To evaluate you for emphysema, your pulmonologist will likely ask whether you:
- Have had contact with lung irritants, such as air pollution, dust, secondhand smoke or chemical fumes
Your pulmonologist will use a stethoscope to listen for wheezing or other abnormal sounds in your chest.
You may also be asked to undergo some tests to determine whether you have emphysema, including:
Lung Function Tests
Lung function tests measure how much air you can breathe in and out, how fast you can breathe out, and how well your lungs deliver oxygen to the blood.
The most common lung function test is called spirometry, and measures how much air you can breathe out after taking a deep breath and how fast you can expel the air. Emphysema, a type of chronic obstructive pulmonary disease (COPD), cannot be diagnosed without this important test.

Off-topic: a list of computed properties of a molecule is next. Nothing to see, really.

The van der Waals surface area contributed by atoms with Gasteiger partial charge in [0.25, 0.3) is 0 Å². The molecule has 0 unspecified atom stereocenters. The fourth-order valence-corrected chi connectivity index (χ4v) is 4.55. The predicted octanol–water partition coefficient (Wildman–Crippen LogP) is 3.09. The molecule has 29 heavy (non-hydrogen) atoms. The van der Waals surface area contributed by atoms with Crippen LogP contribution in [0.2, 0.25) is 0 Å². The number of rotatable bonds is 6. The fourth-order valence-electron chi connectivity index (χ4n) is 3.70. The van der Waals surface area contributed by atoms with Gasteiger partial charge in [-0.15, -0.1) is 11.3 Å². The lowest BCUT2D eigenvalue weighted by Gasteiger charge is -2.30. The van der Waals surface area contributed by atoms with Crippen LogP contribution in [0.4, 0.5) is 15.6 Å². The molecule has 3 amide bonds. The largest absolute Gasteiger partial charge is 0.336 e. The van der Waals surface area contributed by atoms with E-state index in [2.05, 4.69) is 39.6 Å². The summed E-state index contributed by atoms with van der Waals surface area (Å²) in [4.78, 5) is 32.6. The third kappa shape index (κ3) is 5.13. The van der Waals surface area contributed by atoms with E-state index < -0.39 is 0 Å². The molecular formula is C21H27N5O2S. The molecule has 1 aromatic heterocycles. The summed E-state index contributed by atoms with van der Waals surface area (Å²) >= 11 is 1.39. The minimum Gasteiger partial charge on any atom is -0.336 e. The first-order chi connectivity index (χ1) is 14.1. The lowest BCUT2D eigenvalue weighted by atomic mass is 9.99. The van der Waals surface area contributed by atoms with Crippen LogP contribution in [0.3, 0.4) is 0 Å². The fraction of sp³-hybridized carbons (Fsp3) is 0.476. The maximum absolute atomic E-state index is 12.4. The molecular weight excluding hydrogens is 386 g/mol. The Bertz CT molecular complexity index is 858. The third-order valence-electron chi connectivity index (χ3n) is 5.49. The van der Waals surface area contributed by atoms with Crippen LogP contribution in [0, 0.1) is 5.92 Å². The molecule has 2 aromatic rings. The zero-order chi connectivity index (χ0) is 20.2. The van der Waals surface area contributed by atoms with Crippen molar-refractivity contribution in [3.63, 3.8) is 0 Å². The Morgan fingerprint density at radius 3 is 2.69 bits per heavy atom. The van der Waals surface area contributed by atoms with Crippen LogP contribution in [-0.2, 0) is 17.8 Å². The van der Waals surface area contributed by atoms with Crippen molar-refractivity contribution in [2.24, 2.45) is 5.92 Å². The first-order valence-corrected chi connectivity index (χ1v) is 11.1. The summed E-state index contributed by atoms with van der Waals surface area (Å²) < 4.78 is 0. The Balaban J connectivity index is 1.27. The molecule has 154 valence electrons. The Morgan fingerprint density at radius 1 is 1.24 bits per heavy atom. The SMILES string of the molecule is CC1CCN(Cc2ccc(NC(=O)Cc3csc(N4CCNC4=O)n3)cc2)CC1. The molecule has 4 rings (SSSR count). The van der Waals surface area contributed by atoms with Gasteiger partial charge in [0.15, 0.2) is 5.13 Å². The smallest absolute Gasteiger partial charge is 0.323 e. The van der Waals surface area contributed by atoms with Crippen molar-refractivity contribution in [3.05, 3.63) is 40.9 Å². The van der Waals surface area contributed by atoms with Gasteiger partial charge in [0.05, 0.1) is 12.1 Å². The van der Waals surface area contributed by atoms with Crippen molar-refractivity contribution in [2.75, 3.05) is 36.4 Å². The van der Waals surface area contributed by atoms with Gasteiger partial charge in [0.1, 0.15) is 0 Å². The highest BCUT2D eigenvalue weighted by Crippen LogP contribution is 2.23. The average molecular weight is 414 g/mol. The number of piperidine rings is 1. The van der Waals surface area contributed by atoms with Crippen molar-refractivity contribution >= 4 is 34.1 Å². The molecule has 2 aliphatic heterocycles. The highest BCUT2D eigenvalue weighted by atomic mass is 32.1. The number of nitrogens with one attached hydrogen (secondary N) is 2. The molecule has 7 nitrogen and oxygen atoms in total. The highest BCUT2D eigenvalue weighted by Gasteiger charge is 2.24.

Chest X-rays may show that the lungs are overinflated but they cannot confirm COPD or emphysema. They may also help your doctor to rule out other causes of shortness of breath.
However, X-ray images may appear normal even if you have emphysema. If you're considering lung surgery, your doctor might recommend computerized tomography (CT) scans, which provide cross-section images of the body’s organs. The CT scan will show whether or not the airflow obstruction is due to emphysema.
Blood is taken from an artery in the wrist and can be tested to show how well your lungs are transferring oxygen into the blood and carbon dioxide out of the bloodstream. Also, your doctor may check for low levels of alpha-1-antitrypsin. Some individuals will not make enough of this protein which protects the lung, and they will develop emphysema often at a younger age.
Ready for an Appointment?
If you're experiencing signs or symptoms of emphysema, request an appointment with a Temple pulmonologist or call 800-TEMPLE-MED (800-836-7536) today.